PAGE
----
Understanding Customers Predicts the Future of the Auto Industry

When people, myself included, sing the praises of Toyota, we tend to focus on how its lean approach has enabled the company to streamline its processes.

In everything from auto assembly to marketing to logistics, Toyota has found ways to eliminate waste and focus with laser-like intensity on providing value for its customers.

But we tend to spend too little time on the fact that a successful lean strategy first involves understanding your customers. You can’t create value for them unless you have a solid grasp of what value means to them. To do that, you need to know who they are and what they care about.

And is that is perhaps where Toyota excels the most.

This thought was reinforced during the recent Automotive News World Congress as I listened to a presentation by Mark Templin, group vice president and general manager for Lexus. Templin spent more time than any other speaker discussing customers (which has generally been the case almost every time I have heard a conference speaker from Toyota).

The automaker invests considerable time and effort in learning about its customers, both by speaking with them and by researching demographic trends. Templin used this knowledge to lay out a clear and compelling picture of the trends Toyota believes will shape American auto sales in the future.

One trend Templin discussed is what he called the “new urbanization” – people moving back into major cities, and the creation of “new” downtown, mixed-use areas in suburbs. As a result, he said, vehicles are “morphing into multifunctional tools.” On the daily commute (which averages 50 minutes), he explained, “some people use the time to make calls, have their email read or dictate messages… Others use built-in DVD players as entertainment hubs for children… Commuters… want features that increase comfort and safety, save time and keep them in touch with their work, home and family. And those living in urban areas must deal with smaller parking areas as well as narrow and crowded streets. As a result, many residents will want personal use vehicles and new transportation options, like shared-use car programs.”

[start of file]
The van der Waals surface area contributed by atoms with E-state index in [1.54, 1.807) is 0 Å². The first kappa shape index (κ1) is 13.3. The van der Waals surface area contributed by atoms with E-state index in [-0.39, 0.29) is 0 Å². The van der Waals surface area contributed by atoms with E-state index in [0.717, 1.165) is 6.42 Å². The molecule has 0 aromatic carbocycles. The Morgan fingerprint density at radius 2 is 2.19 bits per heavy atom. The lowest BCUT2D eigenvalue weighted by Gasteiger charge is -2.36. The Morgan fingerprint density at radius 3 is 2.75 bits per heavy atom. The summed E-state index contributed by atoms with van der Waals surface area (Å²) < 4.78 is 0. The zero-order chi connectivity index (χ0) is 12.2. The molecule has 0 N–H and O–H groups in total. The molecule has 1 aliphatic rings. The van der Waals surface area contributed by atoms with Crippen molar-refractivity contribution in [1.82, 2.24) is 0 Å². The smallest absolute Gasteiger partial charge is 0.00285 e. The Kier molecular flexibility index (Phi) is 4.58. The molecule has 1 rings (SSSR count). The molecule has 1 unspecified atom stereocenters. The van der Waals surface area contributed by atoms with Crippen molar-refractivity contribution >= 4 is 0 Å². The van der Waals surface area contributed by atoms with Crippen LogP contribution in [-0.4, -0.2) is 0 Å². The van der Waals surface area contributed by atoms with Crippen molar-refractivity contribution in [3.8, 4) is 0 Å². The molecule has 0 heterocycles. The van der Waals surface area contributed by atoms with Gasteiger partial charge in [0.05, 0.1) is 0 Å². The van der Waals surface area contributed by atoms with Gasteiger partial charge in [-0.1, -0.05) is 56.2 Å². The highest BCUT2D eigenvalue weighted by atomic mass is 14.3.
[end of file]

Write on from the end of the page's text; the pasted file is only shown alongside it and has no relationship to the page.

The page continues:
Templin also talked about the changing age demographics of car buyers. While more than half of Toyota’s customers have been, and will continue to be, Baby Boomers, generations X and Y – a total of 124 million people born between 1965 and 1994 – are becoming more important. They already represent more than one-third of the driving population.

The skepticism these buyers have for traditional advertising and marketing requires changes – launching vehicles by going to the consumers in their communities, at NASCAR events for Toyota truck buyers, Hot Import Nights for Scion buyers, and a race track test drive for Lexus buyers. It also means making it far easier for buyers to research cars online, offering 24/7 service centers and shorter sales negotiations. Some Lexus dealers are picking up and delivering cars from their customers’ homes or offices for servicing.

Toyota doesn’t have a monopoly on understanding customers. They just seem to be better at it than everyone else.

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